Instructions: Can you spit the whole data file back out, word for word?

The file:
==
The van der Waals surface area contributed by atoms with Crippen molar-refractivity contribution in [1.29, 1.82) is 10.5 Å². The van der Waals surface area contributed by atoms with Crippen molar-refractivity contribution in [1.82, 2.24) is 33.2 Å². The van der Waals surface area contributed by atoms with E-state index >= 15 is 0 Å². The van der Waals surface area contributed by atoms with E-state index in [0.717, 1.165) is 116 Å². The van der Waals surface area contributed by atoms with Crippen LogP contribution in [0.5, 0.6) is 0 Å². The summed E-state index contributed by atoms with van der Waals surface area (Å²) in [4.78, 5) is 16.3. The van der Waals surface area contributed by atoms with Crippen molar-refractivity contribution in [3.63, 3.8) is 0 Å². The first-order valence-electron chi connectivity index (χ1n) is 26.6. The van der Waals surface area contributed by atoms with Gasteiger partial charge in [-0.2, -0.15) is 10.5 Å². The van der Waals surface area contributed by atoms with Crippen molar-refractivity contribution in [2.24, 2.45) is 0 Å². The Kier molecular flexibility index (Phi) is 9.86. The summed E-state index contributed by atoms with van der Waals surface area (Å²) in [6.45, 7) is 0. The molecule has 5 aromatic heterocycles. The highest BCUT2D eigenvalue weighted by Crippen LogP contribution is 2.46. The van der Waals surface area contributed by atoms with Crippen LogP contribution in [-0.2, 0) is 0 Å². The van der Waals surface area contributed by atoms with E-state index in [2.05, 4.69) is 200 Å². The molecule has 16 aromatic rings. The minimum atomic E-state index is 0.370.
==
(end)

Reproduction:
The van der Waals surface area contributed by atoms with Crippen molar-refractivity contribution in [1.29, 1.82) is 10.5 Å². The van der Waals surface area contributed by atoms with Crippen molar-refractivity contribution in [1.82, 2.24) is 33.2 Å². The van der Waals surface area contributed by atoms with E-state index >= 15 is 0 Å². The van der Waals surface area contributed by atoms with E-state index in [0.717, 1.165) is 116 Å². The van der Waals surface area contributed by atoms with Crippen LogP contribution in [0.5, 0.6) is 0 Å². The summed E-state index contributed by atoms with van der Waals surface area (Å²) in [4.78, 5) is 16.3. The van der Waals surface area contributed by atoms with Crippen molar-refractivity contribution in [3.63, 3.8) is 0 Å². The first-order valence-electron chi connectivity index (χ1n) is 26.6. The van der Waals surface area contributed by atoms with Gasteiger partial charge in [-0.2, -0.15) is 10.5 Å². The van der Waals surface area contributed by atoms with Crippen molar-refractivity contribution in [2.24, 2.45) is 0 Å². The Kier molecular flexibility index (Phi) is 9.86. The summed E-state index contributed by atoms with van der Waals surface area (Å²) in [6.45, 7) is 0. The molecule has 5 aromatic heterocycles. The highest BCUT2D eigenvalue weighted by Crippen LogP contribution is 2.46. The van der Waals surface area contributed by atoms with Crippen LogP contribution in [-0.2, 0) is 0 Å². The van der Waals surface area contributed by atoms with E-state index in [2.05, 4.69) is 200 Å². The molecule has 16 aromatic rings. The minimum atomic E-state index is 0.370.